Rajan: How did you overcome this lowest of the low situation?

Yash: We had some cash reserve that kept us going for a few months but we had a short runway. We raised debt from an Upekkha founder for a nominal interest rate. That helped us survive.  Apart from that, we received grants from GoI and NSRCEL, Bangalore. We also took the Revenue Based Financing route for six to eight months. All these put together gave us the oxygen for survival.

Rajan: Okay. What was your highest high?

Yash: We won the Atmanirbhar Challenge conducted by the Govt of India. That gave us a lot of recognition in the Indian startup ecosystem. That was the highest high in the last three years.

Winning in a competitive space with verticalization

Rajan: You are in a crowded market. There are a lot of funded competitors. Why you think that you have a shot at winning in the marketplace?

Yash: We are competing with heavily-funded players like Vyapar and My Bill Book. We indirectly compete with Khatabook and even with Zoho and Intuit. The reason why we have got an edge over our competitors is that we focus on a niche segment which are not targeted by them. Some of them focus on retailers, some of them focus on mid-sized businesses. Our target audience is business owners at the bottom of the pyramid in terms of tech-savviness. They do not know how to operate Zoho Books or Intuit or any other software I mentioned. Custom-made features for this target audience is helping us in this competition.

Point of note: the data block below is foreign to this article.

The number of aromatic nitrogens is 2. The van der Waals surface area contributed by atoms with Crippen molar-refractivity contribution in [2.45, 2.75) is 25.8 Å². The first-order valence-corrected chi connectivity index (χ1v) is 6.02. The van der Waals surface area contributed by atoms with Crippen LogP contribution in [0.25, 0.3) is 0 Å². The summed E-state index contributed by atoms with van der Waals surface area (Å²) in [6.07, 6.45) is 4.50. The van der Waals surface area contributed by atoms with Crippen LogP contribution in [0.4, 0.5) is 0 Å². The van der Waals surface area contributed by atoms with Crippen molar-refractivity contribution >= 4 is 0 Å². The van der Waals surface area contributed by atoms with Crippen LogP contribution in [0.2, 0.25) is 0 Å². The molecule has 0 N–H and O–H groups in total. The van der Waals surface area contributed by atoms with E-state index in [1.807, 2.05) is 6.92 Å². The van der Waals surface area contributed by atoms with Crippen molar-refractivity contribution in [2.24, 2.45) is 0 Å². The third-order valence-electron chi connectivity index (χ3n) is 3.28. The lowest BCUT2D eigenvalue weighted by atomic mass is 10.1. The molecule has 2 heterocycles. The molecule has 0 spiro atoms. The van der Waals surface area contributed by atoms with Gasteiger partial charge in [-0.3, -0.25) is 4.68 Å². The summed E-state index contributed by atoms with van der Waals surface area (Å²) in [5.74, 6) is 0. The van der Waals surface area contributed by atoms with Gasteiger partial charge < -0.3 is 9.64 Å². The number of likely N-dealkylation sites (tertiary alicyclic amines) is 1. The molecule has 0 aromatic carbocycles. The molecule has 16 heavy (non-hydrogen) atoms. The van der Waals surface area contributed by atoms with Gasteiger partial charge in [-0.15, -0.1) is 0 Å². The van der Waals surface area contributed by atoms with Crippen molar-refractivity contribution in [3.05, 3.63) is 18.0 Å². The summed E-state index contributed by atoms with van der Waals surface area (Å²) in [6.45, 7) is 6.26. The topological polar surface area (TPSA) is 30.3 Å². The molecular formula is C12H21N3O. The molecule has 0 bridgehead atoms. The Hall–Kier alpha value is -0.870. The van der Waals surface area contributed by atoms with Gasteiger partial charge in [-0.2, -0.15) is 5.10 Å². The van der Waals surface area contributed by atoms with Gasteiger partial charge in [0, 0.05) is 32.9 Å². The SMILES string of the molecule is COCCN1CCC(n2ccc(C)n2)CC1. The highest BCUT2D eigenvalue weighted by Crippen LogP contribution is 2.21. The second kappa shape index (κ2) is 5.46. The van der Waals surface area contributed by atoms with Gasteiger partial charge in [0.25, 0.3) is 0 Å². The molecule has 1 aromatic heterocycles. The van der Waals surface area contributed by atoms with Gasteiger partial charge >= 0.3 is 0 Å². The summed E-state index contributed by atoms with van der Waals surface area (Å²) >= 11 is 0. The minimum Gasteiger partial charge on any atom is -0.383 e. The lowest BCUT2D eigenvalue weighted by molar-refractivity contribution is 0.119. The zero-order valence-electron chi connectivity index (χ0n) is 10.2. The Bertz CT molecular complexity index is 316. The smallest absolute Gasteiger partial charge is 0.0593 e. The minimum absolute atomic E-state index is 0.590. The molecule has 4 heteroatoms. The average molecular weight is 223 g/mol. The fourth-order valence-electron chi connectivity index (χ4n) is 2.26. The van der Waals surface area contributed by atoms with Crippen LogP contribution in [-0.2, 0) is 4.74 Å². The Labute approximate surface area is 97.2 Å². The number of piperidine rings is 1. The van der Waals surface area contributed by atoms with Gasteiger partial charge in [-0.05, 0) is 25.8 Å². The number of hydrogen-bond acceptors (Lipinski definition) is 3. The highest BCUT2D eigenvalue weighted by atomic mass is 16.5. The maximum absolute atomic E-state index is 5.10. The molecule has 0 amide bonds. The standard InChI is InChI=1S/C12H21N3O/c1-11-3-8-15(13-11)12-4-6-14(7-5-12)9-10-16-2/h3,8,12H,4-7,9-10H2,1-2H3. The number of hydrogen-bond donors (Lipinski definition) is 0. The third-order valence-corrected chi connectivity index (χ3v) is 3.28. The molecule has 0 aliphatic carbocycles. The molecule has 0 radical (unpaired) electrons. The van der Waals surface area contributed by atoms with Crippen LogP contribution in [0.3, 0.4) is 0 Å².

Rajan: So what does it tell you when your competitors are giving things for free, but your customers are paying for the same software?

Yash: It really indicates that you cannot give away software for free when it's adding value in someone's life. If customers are not paying for it, then it means the software is not creating any value for them.

Prasanna: I know that one of the things that you're doing is a lot of verticalization. Can you talk to about why are you doing that and why is it important?

Yash: Verticalization is a USP that differentiates us from other players in the industry.

What we offer is domain-based bookkeeping. A signing up user can be from any industry. Say, for example, pharma or electronics or a trading industry. Depending on the users' industry, we offer customized features, interface, and invoicing templates. We keep digging deeper on these verticals with the help of customer feedback to understand their most pressing problems and offer a solution that adds value to them.